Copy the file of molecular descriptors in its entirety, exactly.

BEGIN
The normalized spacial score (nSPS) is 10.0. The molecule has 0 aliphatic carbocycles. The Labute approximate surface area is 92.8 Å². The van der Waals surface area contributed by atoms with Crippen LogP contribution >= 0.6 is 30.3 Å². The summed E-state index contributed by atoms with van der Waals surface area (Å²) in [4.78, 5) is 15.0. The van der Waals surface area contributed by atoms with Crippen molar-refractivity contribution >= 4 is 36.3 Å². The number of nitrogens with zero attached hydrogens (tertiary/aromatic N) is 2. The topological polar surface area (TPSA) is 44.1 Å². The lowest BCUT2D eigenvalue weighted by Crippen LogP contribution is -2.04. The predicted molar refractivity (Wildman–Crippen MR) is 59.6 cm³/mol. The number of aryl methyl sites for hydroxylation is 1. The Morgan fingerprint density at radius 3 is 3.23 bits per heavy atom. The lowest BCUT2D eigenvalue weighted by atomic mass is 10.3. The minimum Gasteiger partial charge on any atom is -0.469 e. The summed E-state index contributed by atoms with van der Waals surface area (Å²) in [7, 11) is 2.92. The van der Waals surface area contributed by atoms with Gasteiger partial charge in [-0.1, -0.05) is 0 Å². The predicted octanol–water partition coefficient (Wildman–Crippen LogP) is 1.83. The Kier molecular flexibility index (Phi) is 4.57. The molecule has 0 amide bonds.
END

The normalized spacial score (nSPS) is 10.0. The molecule has 0 aliphatic carbocycles. The Labute approximate surface area is 92.8 Å². The van der Waals surface area contributed by atoms with Crippen LogP contribution >= 0.6 is 30.3 Å². The summed E-state index contributed by atoms with van der Waals surface area (Å²) in [4.78, 5) is 15.0. The van der Waals surface area contributed by atoms with Crippen molar-refractivity contribution >= 4 is 36.3 Å². The number of nitrogens with zero attached hydrogens (tertiary/aromatic N) is 2. The topological polar surface area (TPSA) is 44.1 Å². The lowest BCUT2D eigenvalue weighted by Crippen LogP contribution is -2.04. The predicted molar refractivity (Wildman–Crippen MR) is 59.6 cm³/mol. The number of aryl methyl sites for hydroxylation is 1. The Morgan fingerprint density at radius 3 is 3.23 bits per heavy atom. The lowest BCUT2D eigenvalue weighted by atomic mass is 10.3. The minimum Gasteiger partial charge on any atom is -0.469 e. The summed E-state index contributed by atoms with van der Waals surface area (Å²) in [7, 11) is 2.92. The van der Waals surface area contributed by atoms with Gasteiger partial charge in [-0.1, -0.05) is 0 Å². The predicted octanol–water partition coefficient (Wildman–Crippen LogP) is 1.83. The Kier molecular flexibility index (Phi) is 4.57. The molecule has 0 amide bonds.